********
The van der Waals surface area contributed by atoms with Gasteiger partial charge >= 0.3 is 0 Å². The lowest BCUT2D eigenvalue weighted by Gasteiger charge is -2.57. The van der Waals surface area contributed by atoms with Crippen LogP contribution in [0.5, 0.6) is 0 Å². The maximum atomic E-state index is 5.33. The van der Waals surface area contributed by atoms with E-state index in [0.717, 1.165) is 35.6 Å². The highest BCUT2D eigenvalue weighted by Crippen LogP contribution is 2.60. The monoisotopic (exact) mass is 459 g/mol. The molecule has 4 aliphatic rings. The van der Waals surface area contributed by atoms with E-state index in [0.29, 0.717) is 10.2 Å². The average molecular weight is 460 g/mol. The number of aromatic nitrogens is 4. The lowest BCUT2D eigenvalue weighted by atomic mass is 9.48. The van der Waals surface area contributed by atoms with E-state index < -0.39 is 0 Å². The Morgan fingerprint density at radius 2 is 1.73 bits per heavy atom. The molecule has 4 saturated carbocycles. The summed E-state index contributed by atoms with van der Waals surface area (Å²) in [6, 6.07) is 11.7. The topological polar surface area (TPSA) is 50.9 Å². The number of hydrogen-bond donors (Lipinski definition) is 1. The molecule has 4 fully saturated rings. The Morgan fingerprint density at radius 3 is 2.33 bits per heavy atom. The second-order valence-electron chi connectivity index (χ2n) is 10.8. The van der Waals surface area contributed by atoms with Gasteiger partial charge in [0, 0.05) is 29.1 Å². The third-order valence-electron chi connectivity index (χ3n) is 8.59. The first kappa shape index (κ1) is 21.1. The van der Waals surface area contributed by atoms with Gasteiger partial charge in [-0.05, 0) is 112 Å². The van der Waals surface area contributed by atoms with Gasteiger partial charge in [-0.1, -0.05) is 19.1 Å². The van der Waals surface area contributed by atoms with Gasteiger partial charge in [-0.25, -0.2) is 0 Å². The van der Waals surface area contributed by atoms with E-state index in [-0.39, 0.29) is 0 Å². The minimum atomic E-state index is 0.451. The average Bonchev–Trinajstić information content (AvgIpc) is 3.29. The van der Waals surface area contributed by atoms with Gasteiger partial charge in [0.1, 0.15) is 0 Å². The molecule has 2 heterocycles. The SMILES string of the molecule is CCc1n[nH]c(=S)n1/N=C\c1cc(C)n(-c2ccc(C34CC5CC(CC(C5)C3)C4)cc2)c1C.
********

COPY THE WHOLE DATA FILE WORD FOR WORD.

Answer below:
The van der Waals surface area contributed by atoms with Gasteiger partial charge >= 0.3 is 0 Å². The lowest BCUT2D eigenvalue weighted by Gasteiger charge is -2.57. The van der Waals surface area contributed by atoms with Crippen LogP contribution in [0.5, 0.6) is 0 Å². The maximum atomic E-state index is 5.33. The van der Waals surface area contributed by atoms with E-state index in [0.717, 1.165) is 35.6 Å². The highest BCUT2D eigenvalue weighted by Crippen LogP contribution is 2.60. The monoisotopic (exact) mass is 459 g/mol. The molecule has 4 aliphatic rings. The van der Waals surface area contributed by atoms with E-state index in [0.29, 0.717) is 10.2 Å². The average molecular weight is 460 g/mol. The number of aromatic nitrogens is 4. The lowest BCUT2D eigenvalue weighted by atomic mass is 9.48. The van der Waals surface area contributed by atoms with E-state index < -0.39 is 0 Å². The Morgan fingerprint density at radius 2 is 1.73 bits per heavy atom. The molecule has 4 saturated carbocycles. The summed E-state index contributed by atoms with van der Waals surface area (Å²) in [6, 6.07) is 11.7. The topological polar surface area (TPSA) is 50.9 Å². The number of hydrogen-bond donors (Lipinski definition) is 1. The molecule has 4 fully saturated rings. The Morgan fingerprint density at radius 3 is 2.33 bits per heavy atom. The second-order valence-electron chi connectivity index (χ2n) is 10.8. The van der Waals surface area contributed by atoms with Gasteiger partial charge in [0, 0.05) is 29.1 Å². The third-order valence-electron chi connectivity index (χ3n) is 8.59. The first kappa shape index (κ1) is 21.1. The van der Waals surface area contributed by atoms with Gasteiger partial charge in [-0.05, 0) is 112 Å². The van der Waals surface area contributed by atoms with Gasteiger partial charge in [-0.1, -0.05) is 19.1 Å². The van der Waals surface area contributed by atoms with Gasteiger partial charge in [-0.25, -0.2) is 0 Å². The van der Waals surface area contributed by atoms with E-state index in [-0.39, 0.29) is 0 Å². The minimum atomic E-state index is 0.451. The average Bonchev–Trinajstić information content (AvgIpc) is 3.29. The van der Waals surface area contributed by atoms with Gasteiger partial charge in [0.1, 0.15) is 0 Å². The molecule has 2 heterocycles. The SMILES string of the molecule is CCc1n[nH]c(=S)n1/N=C\c1cc(C)n(-c2ccc(C34CC5CC(CC(C5)C3)C4)cc2)c1C.